Many 401(k) plans allow taxpayers to make Roth contributions as long as the plan has a designated Roth account. Your plan may also allow you to transfer amounts to the designated Roth account in the plan or borrow money.
Check with your employer to find out if your 401(k), 403(b), or 457 governmental plan has a Designated Roth account and whether it allows in-plan Roth rollovers or loans.
A designated Roth account allows you to:
- Make designated Roth contributions to the account; and
- if the plan permits, roll over certain amounts in your other plan accounts to the Roth account.
Pretax Deferrals vs. After-tax Contributions
Unlike pretax salary deferrals, which are not taxed when you contribute them to the plan, you have to pay taxes on any contribution you make to a designated Roth account. Any pretax salary deferrals and related earnings are taxable when you withdraw them from the plan.
Your gross income for the year in which you make designated Roth contributions will be higher than if you had made only pretax salary deferrals.
Roth contributions, on the other hand, are not taxed when you withdraw them from the plan. Earnings on Roth contributions are also not taxed when withdrawn from the plan if your withdrawal is a qualified distribution. A “qualified distribution” is a distribution that is made:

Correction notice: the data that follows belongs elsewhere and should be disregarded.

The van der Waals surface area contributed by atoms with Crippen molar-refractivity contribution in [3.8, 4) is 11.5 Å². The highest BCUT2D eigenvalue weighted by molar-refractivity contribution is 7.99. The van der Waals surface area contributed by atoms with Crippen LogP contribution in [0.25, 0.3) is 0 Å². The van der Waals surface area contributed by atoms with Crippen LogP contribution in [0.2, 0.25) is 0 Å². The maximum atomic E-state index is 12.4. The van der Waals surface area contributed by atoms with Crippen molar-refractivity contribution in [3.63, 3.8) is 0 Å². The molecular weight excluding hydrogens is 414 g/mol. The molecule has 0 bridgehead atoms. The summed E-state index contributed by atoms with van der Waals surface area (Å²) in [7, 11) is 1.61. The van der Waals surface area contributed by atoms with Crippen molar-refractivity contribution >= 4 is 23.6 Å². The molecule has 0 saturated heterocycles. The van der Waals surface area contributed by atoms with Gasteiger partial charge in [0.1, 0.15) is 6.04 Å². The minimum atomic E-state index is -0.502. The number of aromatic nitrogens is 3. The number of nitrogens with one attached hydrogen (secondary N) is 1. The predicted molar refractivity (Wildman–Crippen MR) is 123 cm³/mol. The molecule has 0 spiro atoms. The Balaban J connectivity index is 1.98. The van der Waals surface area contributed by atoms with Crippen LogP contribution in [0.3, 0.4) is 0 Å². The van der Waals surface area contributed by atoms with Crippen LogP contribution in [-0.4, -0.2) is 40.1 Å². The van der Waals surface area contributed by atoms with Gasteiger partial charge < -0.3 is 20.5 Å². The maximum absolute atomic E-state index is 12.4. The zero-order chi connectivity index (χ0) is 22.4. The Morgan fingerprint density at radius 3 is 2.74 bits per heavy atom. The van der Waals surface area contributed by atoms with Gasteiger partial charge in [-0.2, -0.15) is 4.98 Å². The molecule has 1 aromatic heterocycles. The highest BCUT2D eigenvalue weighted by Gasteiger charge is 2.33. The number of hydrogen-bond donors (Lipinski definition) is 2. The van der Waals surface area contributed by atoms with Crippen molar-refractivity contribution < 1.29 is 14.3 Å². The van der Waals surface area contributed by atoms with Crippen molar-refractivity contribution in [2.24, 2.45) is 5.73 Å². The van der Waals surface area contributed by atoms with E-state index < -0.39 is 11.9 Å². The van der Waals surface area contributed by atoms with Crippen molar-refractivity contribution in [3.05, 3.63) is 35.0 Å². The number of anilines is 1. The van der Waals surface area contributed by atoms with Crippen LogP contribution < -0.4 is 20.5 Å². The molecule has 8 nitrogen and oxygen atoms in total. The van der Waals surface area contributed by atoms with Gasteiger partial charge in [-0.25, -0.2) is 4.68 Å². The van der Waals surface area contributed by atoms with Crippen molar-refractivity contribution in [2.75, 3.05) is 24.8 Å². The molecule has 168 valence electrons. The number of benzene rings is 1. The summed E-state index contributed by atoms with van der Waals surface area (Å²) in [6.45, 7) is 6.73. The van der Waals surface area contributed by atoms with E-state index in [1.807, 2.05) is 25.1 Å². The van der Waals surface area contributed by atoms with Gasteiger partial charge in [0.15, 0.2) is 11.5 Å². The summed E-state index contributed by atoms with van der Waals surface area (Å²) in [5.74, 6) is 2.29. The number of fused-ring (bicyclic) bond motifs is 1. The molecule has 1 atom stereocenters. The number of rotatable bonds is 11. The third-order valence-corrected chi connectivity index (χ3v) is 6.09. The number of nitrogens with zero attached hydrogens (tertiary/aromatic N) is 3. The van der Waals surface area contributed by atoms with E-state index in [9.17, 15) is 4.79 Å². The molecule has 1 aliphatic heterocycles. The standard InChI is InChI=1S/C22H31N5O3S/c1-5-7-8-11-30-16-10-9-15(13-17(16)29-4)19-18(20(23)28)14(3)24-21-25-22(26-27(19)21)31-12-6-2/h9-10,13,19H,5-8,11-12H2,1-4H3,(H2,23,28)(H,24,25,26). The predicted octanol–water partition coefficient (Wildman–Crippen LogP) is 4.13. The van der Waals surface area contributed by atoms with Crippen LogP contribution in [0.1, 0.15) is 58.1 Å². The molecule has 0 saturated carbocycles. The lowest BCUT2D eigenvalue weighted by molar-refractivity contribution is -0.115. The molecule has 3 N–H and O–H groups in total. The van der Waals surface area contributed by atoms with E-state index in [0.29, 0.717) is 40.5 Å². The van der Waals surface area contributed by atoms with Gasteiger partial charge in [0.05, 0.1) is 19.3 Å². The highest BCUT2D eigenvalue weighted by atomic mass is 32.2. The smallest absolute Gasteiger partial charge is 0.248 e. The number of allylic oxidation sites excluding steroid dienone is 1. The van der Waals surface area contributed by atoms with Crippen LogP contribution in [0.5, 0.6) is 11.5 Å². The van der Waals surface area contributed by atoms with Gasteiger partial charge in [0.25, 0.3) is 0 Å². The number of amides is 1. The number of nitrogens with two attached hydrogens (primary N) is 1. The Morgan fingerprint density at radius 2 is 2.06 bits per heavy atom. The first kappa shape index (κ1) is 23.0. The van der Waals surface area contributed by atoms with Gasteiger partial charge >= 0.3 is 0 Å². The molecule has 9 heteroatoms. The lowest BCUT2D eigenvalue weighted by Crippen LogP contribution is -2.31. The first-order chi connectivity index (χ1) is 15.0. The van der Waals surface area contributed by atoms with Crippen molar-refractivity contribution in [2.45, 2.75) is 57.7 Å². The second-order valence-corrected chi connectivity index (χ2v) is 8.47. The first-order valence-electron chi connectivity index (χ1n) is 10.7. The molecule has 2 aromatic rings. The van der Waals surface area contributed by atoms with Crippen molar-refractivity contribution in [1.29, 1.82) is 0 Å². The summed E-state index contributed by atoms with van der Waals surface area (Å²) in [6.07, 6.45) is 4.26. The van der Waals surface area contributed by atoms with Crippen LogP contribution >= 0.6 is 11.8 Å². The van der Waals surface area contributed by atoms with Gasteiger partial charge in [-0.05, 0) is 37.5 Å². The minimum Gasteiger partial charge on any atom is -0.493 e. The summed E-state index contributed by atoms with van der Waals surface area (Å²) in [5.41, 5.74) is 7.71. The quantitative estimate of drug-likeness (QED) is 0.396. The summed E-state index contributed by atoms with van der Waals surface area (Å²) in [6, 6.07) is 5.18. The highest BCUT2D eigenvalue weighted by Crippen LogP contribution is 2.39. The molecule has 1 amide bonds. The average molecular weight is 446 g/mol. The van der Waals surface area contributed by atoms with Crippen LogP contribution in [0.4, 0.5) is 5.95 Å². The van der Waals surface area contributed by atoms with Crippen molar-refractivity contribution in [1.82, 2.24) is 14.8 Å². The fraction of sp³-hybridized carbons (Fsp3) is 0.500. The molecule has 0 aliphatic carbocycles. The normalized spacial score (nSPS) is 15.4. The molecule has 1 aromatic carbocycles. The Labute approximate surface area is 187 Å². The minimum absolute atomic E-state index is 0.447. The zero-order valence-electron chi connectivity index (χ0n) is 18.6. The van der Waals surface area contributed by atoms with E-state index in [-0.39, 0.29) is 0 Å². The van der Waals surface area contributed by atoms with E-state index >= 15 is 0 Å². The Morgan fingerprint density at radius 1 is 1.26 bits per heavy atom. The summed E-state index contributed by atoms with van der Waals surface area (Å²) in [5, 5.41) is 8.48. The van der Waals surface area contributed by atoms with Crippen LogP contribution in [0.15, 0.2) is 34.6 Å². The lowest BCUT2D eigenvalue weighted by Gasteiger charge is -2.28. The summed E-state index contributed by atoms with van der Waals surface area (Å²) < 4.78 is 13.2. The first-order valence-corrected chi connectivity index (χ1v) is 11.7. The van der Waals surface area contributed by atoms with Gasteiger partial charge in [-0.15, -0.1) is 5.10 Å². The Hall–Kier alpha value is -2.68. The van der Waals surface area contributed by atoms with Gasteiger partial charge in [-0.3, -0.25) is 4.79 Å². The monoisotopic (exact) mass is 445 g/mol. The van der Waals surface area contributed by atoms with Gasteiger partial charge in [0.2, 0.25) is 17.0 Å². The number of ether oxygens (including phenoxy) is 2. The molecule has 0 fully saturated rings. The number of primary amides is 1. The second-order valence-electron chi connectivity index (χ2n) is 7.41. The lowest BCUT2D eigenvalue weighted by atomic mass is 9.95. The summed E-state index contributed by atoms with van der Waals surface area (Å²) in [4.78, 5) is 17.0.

- At least five years after the first contribution to your Roth account; and
- After you are age 59 1/2 or because you are disabled, or to your beneficiary after your death.
Maximum Contribution Amounts
In 2023, the maximum contribution to a regular Roth IRA account is $6,500 ($7,500 if age 50 or older). Furthermore, contributions are limited by tax filing status and adjusted gross income.
Designated Roth Account
In contrast, in 2023, the maximum contribution to a Designated Roth account is $22,500 ($30,000 if age 50 or older), and contribution limits are not impacted by filing status or adjusted gross income.
New Rules for 2023
Effective January 1, 2023, employers can let employees choose between having a company match in a Roth 401k or a regular 401k. In prior years, only employee elective deferrals were allowed to be contributed to a designated Roth account. Matching employer contributions went into a pretax account within the plan (such as a regular 401k) – even if taxpayers put money in their Roth 401k.
Depending on your particular tax situation, contributing to a designated Roth account could be a smart move. To learn whether you should take advantage of a designated Roth account, contact us at the office of Lahrmer & Company LLC at (216) 393-1954 or firstname.lastname@example.org.